No one could deny that the relationship between a Muslim community now numbering some five million and a French republic firmly wedded to the principle of laïcité (French-style secularism) has been a troubled one. But a comprehensive new study from the Brookings Institution, a Washington think-tank, refuses to succumb to the prevailing pessimism. The thesis of Integrating Islam, by Jonathan Laurence and Justin Vaisse, will surely startle many in Europe as well as in (its target audience) the United States: that, slowly but surely, the integration of Muslims in France is taking place.

The authors accept that the social and economic indicators are grim, identifying unemployment as the single biggest obstacle to integration. As elsewhere in Europe, Muslims suffer from educational under-achievement and comprise a far higher proportion of prison inmates than of the population as a whole. In a climate where Islam is under a cloud of suspicion, for many Muslims "integration sounds more like disintegration".

Yet the study produces a wealth of data to show that integration has had successes as well as failures. It suggests that many observers have been too quick to see French Muslims as monolithic in their origins and their attitudes. In fact, although those of North African origin are the largest component, they are extremely diverse (with a startling 123 nationalities). And despite popular stereotypes, they are not particularly "fundamentalist" or even particularly pious. French Muslims are as inclined to go to the mosque as French Catholics are to go to church - which is to say, not much. A minority of the disaffected young are becoming "re-Islamised" and sometimes radicalised; worrying as this is, it should not mask the bigger picture.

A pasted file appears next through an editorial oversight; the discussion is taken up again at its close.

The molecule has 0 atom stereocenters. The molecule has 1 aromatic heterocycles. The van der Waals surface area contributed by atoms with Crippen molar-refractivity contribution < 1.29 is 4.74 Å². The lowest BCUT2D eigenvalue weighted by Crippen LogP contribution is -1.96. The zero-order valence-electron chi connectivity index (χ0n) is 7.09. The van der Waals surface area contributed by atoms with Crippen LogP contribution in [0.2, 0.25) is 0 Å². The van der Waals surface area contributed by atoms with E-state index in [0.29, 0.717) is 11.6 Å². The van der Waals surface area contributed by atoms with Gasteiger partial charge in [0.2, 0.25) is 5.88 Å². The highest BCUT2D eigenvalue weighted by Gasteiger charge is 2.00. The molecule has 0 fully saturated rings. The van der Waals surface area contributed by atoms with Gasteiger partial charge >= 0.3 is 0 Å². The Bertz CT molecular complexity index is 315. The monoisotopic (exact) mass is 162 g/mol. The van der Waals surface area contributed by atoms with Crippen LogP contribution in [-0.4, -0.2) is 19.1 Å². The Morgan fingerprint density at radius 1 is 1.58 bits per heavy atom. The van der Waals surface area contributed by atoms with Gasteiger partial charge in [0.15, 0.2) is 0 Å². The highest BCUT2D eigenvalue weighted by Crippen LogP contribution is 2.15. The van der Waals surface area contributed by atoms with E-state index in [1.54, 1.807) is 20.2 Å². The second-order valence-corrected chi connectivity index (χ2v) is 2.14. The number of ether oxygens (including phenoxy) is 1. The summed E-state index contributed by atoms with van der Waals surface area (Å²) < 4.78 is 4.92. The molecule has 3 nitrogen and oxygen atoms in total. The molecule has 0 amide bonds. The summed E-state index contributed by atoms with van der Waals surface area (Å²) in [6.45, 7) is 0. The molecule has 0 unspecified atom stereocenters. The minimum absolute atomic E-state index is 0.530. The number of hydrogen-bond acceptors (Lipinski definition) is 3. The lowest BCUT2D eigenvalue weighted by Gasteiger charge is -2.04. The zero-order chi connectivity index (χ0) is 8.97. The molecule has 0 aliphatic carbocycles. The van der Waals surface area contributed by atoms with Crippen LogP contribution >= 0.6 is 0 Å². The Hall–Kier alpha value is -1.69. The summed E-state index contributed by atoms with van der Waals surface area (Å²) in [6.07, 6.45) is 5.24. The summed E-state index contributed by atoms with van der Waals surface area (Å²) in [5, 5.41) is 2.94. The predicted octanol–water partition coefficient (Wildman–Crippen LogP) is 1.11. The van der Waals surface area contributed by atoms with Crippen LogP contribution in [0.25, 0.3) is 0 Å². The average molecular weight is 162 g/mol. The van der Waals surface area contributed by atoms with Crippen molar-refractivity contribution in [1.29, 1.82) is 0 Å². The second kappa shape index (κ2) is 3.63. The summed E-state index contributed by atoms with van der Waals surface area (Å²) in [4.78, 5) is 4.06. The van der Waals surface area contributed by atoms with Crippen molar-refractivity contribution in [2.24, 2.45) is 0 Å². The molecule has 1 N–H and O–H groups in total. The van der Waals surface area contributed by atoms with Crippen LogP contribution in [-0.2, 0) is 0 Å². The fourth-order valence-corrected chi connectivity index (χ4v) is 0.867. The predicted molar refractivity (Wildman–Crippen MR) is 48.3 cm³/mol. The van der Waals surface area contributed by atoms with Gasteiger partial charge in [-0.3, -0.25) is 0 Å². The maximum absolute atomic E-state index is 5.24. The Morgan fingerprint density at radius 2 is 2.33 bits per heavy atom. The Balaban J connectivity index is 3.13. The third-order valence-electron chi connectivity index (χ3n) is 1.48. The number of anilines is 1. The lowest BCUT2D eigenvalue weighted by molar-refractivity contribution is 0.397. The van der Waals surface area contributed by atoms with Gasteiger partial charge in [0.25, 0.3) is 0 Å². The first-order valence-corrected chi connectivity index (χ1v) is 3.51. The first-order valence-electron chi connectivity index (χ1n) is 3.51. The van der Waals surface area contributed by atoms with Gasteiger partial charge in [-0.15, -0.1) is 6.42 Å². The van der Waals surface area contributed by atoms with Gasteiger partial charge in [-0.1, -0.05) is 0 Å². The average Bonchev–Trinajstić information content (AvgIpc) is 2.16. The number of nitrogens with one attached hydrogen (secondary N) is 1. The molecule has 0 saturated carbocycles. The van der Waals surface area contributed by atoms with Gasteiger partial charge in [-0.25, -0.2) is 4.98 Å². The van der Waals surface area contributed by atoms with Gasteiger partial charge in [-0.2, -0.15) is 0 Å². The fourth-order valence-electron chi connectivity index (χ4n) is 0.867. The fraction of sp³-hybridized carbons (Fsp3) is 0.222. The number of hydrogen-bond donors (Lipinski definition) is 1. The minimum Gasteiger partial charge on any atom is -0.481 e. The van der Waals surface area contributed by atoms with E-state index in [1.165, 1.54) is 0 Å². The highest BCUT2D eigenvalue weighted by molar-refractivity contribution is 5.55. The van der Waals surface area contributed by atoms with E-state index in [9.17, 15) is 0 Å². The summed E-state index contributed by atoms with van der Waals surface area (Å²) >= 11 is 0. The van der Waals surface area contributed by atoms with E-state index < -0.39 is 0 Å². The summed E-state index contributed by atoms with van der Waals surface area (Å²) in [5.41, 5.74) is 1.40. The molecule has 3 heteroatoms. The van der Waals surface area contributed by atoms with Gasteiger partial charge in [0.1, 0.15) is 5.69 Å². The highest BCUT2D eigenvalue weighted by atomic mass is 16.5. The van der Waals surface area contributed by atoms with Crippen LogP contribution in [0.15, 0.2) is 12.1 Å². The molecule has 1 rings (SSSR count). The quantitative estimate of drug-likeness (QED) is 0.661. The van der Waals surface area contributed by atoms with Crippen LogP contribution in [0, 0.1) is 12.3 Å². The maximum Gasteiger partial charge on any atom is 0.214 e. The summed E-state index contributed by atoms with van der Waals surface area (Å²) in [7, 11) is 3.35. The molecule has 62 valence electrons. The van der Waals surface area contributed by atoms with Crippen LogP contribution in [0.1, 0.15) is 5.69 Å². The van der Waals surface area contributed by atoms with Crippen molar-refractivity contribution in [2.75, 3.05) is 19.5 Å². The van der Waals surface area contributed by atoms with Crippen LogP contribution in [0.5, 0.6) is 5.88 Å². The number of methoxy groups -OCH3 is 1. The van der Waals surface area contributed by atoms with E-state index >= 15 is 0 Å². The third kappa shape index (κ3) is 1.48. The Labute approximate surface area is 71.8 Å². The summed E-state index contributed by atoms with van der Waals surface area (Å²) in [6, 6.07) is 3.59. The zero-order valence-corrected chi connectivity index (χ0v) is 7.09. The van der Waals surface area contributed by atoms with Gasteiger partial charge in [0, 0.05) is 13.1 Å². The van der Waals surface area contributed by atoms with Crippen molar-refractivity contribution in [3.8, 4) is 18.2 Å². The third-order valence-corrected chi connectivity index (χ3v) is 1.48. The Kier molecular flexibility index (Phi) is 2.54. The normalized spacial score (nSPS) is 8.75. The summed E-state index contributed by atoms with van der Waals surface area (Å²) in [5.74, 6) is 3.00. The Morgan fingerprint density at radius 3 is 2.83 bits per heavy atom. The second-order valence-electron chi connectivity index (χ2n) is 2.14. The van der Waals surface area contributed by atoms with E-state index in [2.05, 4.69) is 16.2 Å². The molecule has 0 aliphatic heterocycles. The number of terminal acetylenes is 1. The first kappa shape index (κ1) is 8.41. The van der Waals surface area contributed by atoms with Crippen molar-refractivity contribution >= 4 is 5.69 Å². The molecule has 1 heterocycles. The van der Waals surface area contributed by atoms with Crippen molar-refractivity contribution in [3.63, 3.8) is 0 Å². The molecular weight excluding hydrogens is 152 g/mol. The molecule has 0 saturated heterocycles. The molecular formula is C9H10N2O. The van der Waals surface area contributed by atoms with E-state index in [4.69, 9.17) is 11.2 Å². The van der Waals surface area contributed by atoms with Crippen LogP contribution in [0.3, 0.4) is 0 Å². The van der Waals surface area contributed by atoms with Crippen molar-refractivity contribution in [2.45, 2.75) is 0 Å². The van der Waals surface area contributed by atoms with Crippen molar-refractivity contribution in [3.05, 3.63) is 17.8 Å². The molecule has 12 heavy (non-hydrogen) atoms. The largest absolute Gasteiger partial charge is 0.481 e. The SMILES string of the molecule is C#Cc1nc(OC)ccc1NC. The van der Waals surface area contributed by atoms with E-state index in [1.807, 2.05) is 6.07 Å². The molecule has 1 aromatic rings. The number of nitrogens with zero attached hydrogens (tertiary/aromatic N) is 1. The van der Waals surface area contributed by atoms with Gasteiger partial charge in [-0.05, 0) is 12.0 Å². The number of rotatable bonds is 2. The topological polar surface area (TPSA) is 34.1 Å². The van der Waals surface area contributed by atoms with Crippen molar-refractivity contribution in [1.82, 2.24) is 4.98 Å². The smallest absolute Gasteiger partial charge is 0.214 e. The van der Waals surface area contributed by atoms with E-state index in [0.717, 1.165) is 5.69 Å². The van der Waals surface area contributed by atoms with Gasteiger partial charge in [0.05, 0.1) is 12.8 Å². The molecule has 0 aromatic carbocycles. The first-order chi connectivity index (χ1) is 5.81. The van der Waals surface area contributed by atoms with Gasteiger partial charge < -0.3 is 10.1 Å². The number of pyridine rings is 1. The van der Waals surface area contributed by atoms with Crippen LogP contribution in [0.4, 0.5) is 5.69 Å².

This is one of the few books in English that set out, clearly, dispassionately and in detail, what the headscarf affair was all about, what the main French Muslim organisations are (and their affiliations with the wider Muslim world), what the role of influential but controversial figures such as Tariq Ramadan and Yusuf al-Qaradawi has been, and how successive French governments have sought, with great difficulty, to create a national body to serve as a Muslim interlocutor. There are lessons here for Europe as a whole, and it would be salutary to think that a book with a primarily American purpose might teach Europeans a thing or two as well.

Roger Hardy is a Middle East and Islamic affairs specialist with the BBC World Service

This article first appeared in the 22 January 2007 issue of the New Statesman, Sex and politics